Stop making security excuses, Sarfraz tells foreign teams
KARACHI, Pakistan (AP) — Pakistan captain Sarfraz Ahmed says foreign teams should stop raising security concerns about his country’s capabilities to host international cricket matches.
Top-ranked Pakistan swept a weakened West Indies 3-0 in Twenty20 series on Tuesday as Karachi hosted its first international games in nine years.
“I don’t think now there’s any excuse left with the (foreign) teams not to tour Pakistan,” Ahmed told reporters. “The whole world has seen today. The way people have come to the ground, it proves now international cricket can be staged in Pakistan.”
Security in Pakistan had been foreign teams’ major concern for the last nine years since terrorists attacked the Sri Lanka team bus at Lahore. Since then the Pakistan Cricket Board had been hosting its “home” matches in the United Arab Emirates.
When the franchise-based Twenty20 Pakistan Super League was started in 2016, it was also organized in the same gulf country, but the PCB has been making efforts to convince the cricketing world that it’s safe to tour the country.
Lahore organized last year’s PSL final and two playoffs this year in which some foreign players from countries like Australia and England refused to represent their franchises due to security concerns. But the PSL final was still staged in Karachi last month, when around 8,000 security personnel were used to offer presidential-like security of the teams. The teams drove to the ground with dozens of armed guards in vehicles surrounding the players’ buses.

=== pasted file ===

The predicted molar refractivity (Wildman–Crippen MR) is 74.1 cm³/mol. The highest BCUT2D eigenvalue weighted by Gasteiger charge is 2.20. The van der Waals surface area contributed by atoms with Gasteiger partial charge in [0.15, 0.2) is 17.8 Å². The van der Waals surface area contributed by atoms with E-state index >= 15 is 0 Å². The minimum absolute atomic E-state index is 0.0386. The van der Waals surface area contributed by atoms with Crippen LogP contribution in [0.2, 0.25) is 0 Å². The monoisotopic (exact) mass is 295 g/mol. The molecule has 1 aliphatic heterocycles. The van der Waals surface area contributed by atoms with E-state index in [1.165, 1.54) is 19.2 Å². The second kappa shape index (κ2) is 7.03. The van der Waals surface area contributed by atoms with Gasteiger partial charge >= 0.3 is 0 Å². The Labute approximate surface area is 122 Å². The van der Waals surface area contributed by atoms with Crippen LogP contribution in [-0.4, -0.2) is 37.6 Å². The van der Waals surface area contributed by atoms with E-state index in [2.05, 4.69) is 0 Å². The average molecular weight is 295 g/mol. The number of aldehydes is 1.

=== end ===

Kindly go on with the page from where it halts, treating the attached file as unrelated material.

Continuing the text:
It proved a perfect dress rehearsal for Karachi to host West Indies for three days.
Several top players were missing from the West Indies squad, but that didn’t dampen the spirits of Karachiites as more than 70,000 spectators watched the three matches at the National Stadium over the three days.
Spectators had to walk around a mile to reach the stadium after at least three security checkpoints, but it didn’t bother them much.
“So what if it’s a weak West Indies team?” asked a 20-year-old spectator Mohammad Amjad. “We want to show the world that it’s safe to play in Pakistan.”
West Indies coach Stuart Law of Australia was impressed with the arrangements.
“The security has been outstanding, we haven’t seen any issues, any incidences and anything that may arose was communicated to us very well.”
Law said it’s difficult for people outside Pakistan to assess whether it’s safe to play there.
“Look it’s a bit daunting if you are not used to the (intense security) setup,” he said. “I’m not saying that (the West Indies tour) has open the floodgates and everyone come rushing back. Still people will have reservations, but from what I’ve seen here it’s more than adequate, that’s for sure.”
Law said playing home matches in the UAE is like playing away from home for Pakistan cricketers.
“I feel sorry for the Pakistan players who don’t play enough cricket in front of their home fans,” he said. “Every game for them is away game, so you feel for those boys who can’t play in front of their families week in and week out.”